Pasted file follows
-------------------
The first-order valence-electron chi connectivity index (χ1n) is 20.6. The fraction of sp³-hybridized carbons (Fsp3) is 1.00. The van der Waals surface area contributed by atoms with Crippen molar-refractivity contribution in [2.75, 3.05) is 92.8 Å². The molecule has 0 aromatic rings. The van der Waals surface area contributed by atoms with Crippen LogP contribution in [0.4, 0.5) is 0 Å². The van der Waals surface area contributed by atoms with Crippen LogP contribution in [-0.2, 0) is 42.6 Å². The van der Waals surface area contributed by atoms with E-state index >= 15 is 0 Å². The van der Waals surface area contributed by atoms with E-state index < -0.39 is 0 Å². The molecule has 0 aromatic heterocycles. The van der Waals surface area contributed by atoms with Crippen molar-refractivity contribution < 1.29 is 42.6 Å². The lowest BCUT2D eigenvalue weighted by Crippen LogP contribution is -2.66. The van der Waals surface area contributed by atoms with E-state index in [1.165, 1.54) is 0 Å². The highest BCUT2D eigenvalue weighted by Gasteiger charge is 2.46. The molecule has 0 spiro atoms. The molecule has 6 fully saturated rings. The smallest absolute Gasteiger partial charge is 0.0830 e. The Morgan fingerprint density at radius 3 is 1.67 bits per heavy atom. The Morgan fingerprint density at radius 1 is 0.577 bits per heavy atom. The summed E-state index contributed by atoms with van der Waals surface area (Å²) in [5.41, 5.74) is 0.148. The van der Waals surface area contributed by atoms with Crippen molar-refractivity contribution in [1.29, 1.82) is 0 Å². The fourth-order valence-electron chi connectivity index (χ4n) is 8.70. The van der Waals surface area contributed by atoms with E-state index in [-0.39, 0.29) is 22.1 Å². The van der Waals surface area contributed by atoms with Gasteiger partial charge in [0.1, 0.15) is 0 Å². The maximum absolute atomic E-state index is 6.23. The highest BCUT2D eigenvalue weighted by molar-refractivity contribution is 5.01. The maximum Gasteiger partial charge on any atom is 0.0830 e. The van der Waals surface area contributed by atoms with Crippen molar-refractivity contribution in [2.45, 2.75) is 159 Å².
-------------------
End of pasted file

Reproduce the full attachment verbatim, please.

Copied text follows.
The first-order valence-electron chi connectivity index (χ1n) is 20.6. The fraction of sp³-hybridized carbons (Fsp3) is 1.00. The van der Waals surface area contributed by atoms with Crippen molar-refractivity contribution in [2.75, 3.05) is 92.8 Å². The molecule has 0 aromatic rings. The van der Waals surface area contributed by atoms with Crippen LogP contribution in [0.4, 0.5) is 0 Å². The van der Waals surface area contributed by atoms with Crippen LogP contribution in [-0.2, 0) is 42.6 Å². The van der Waals surface area contributed by atoms with E-state index >= 15 is 0 Å². The van der Waals surface area contributed by atoms with E-state index < -0.39 is 0 Å². The molecule has 0 aromatic heterocycles. The van der Waals surface area contributed by atoms with Crippen molar-refractivity contribution < 1.29 is 42.6 Å². The lowest BCUT2D eigenvalue weighted by Crippen LogP contribution is -2.66. The van der Waals surface area contributed by atoms with E-state index in [1.165, 1.54) is 0 Å². The highest BCUT2D eigenvalue weighted by Gasteiger charge is 2.46. The molecule has 0 spiro atoms. The molecule has 6 fully saturated rings. The smallest absolute Gasteiger partial charge is 0.0830 e. The Morgan fingerprint density at radius 3 is 1.67 bits per heavy atom. The Morgan fingerprint density at radius 1 is 0.577 bits per heavy atom. The summed E-state index contributed by atoms with van der Waals surface area (Å²) in [5.41, 5.74) is 0.148. The van der Waals surface area contributed by atoms with Crippen molar-refractivity contribution in [1.29, 1.82) is 0 Å². The fourth-order valence-electron chi connectivity index (χ4n) is 8.70. The van der Waals surface area contributed by atoms with E-state index in [-0.39, 0.29) is 22.1 Å². The van der Waals surface area contributed by atoms with Gasteiger partial charge in [0.1, 0.15) is 0 Å². The maximum absolute atomic E-state index is 6.23. The highest BCUT2D eigenvalue weighted by molar-refractivity contribution is 5.01. The maximum Gasteiger partial charge on any atom is 0.0830 e. The van der Waals surface area contributed by atoms with Crippen molar-refractivity contribution in [2.45, 2.75) is 159 Å².